Developing the University’s Programme Portfolio

What is the University’s Programme Portfolio?

The University has a raft of different programmes to which students can apply at all levels of study and within every Faculty/School. Together, these programmes form the University’s programme portfolio. This portfolio is kept under continuous review to ensure the University can maximise recruitment and manage its offer to students effectively, addressing changes in the market demand.

How does the University Establish What Programmes Should be Developed to Enhance its Portfolio?

Each year the University assembles key recruitment data from the Higher Education Statistical Agency (HESA) and other sources which allows it to analyse global markets and national recruitment trends over time across all subject areas. By triangulating this data with information from international agents, professional bodies and other external agencies (including the Welsh Government) and working with Faculty/School specialists, the University develops a list of subject areas or programmes for targeted development. This list is discussed and agreed with Faculties/Schools through business planning in the first quarter of each calendar year, and submitted to the Programme Management Board for review and approval, updating the University’s Strategic Portfolio Development Plan.

In this way, the University aims to focus resources on programmes most likely to enhance recruitment and/or strategic ambitions and reduce the amount of programmes which do not recruit well.

What Informs the University’s Approach to Programme Development?

The University’s strategic approach to programme development is informed by HEFCE’s i-MAP Guidance Innovation in the Market Assurance of New Programmes.

Why has the University Implemented the i-MAP Guidance?

The University has identified that a more strategic approach to programme development is required to prevent the proliferation of large numbers of programmes with very low student recruitment (notably at taught postgraduate level) and to focus effort on delivering programmes which will drive the University’s growth and income. Following its publication in November 2012 and update in 2015, the University reviewed the analysis and recommendations contained within, and implemented the recommendations within its own processes, notably that:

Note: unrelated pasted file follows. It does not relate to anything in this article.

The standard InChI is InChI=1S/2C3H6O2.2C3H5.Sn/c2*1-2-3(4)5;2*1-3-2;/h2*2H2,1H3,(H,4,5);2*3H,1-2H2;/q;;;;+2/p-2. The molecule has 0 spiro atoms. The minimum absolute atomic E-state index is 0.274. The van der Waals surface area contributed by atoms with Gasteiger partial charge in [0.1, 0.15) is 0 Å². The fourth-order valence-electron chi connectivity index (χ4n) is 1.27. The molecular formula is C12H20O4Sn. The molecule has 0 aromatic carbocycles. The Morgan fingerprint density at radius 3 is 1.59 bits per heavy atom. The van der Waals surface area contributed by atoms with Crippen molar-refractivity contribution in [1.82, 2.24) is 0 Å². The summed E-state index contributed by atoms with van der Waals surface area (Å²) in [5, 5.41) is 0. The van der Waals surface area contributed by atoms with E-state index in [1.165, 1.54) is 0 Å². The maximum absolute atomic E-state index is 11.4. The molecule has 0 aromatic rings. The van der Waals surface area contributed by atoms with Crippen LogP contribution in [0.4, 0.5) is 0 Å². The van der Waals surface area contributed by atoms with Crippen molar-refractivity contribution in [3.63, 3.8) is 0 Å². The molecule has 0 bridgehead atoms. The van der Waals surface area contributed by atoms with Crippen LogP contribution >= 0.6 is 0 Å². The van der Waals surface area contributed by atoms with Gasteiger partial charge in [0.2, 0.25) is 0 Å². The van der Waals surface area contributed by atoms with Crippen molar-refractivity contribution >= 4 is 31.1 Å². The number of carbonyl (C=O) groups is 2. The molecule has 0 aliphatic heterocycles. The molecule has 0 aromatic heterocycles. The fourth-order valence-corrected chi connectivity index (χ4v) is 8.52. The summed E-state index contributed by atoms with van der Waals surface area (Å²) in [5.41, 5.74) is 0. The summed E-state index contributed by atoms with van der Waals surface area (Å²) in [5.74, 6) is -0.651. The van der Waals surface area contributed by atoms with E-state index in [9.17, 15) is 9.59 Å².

‘“Instant success” was highly predictive of sustained success. Contrary to common perception, starting with very low levels of admissions and then growing to viable numbers has been uncommon.’

It is clear that the University cannot afford to waste resources developing programmes which do not recruit strongly, and therefore a full viability review of all new proposals has been introduced to streamline and align development to the University’s strategic aims.

How can I find out Which Subject Areas are Recruiting Students?

Each year, the Statistics Unit and Student Recruitment produce reports based on national HESA data which is made available to Faculties/Schools and reviewed centrally on behalf of the Programme Management Board. Each Faculty/School is presented with a specific report to help inform development and business planning, which provides recruitment trends in relevant subject areas nationally, for both home and international students. The reports also provide comparator data for Swansea, to enable Faculties/Schools to determine whether there is an opportunity to enhance recruitment for existing programmes.

What is the University’s Strategy for Programme Development?

The University is committed to delivering exponential growth in terms of student numbers to 25,000 by 2025, and having maximised recruitment to many of its existing programmes, it is exploring opportunities to develop new subject areas, programmes and approaches to delivery which will increase and maintain the overall rate of growth. Currently, the University is exploring the potential for expanding into online and distance learning, along with overseas delivery through transnational education partnerships.


Establishing Proof of Concept >